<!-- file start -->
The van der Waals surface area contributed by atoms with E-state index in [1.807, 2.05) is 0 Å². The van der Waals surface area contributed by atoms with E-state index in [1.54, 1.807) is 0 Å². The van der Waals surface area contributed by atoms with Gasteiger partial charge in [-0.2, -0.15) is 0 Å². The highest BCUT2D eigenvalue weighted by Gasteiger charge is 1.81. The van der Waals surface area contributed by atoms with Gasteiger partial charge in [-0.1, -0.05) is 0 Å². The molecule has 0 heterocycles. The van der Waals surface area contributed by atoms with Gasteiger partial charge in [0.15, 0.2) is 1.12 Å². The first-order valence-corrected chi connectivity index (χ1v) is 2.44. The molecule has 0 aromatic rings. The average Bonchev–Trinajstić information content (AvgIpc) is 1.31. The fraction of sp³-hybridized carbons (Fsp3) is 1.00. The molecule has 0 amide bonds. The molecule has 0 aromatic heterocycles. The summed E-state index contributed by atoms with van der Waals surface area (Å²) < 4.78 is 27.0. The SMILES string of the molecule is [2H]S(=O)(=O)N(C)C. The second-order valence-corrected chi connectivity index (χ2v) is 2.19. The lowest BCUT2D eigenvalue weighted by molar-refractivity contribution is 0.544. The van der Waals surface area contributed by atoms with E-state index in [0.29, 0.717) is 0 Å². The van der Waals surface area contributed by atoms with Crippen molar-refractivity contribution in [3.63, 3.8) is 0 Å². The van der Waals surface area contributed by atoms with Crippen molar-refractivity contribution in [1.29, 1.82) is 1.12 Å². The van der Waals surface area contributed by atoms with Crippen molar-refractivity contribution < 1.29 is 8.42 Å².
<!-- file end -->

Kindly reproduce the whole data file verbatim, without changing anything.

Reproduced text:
The van der Waals surface area contributed by atoms with E-state index in [1.807, 2.05) is 0 Å². The van der Waals surface area contributed by atoms with E-state index in [1.54, 1.807) is 0 Å². The van der Waals surface area contributed by atoms with Gasteiger partial charge in [-0.2, -0.15) is 0 Å². The highest BCUT2D eigenvalue weighted by Gasteiger charge is 1.81. The van der Waals surface area contributed by atoms with Gasteiger partial charge in [-0.1, -0.05) is 0 Å². The molecule has 0 heterocycles. The van der Waals surface area contributed by atoms with Gasteiger partial charge in [0.15, 0.2) is 1.12 Å². The first-order valence-corrected chi connectivity index (χ1v) is 2.44. The molecule has 0 aromatic rings. The average Bonchev–Trinajstić information content (AvgIpc) is 1.31. The fraction of sp³-hybridized carbons (Fsp3) is 1.00. The molecule has 0 amide bonds. The molecule has 0 aromatic heterocycles. The summed E-state index contributed by atoms with van der Waals surface area (Å²) < 4.78 is 27.0. The SMILES string of the molecule is [2H]S(=O)(=O)N(C)C. The second-order valence-corrected chi connectivity index (χ2v) is 2.19. The lowest BCUT2D eigenvalue weighted by molar-refractivity contribution is 0.544. The van der Waals surface area contributed by atoms with E-state index in [0.29, 0.717) is 0 Å². The van der Waals surface area contributed by atoms with Crippen molar-refractivity contribution in [3.63, 3.8) is 0 Å². The van der Waals surface area contributed by atoms with Crippen molar-refractivity contribution in [1.29, 1.82) is 1.12 Å². The van der Waals surface area contributed by atoms with Crippen molar-refractivity contribution < 1.29 is 8.42 Å².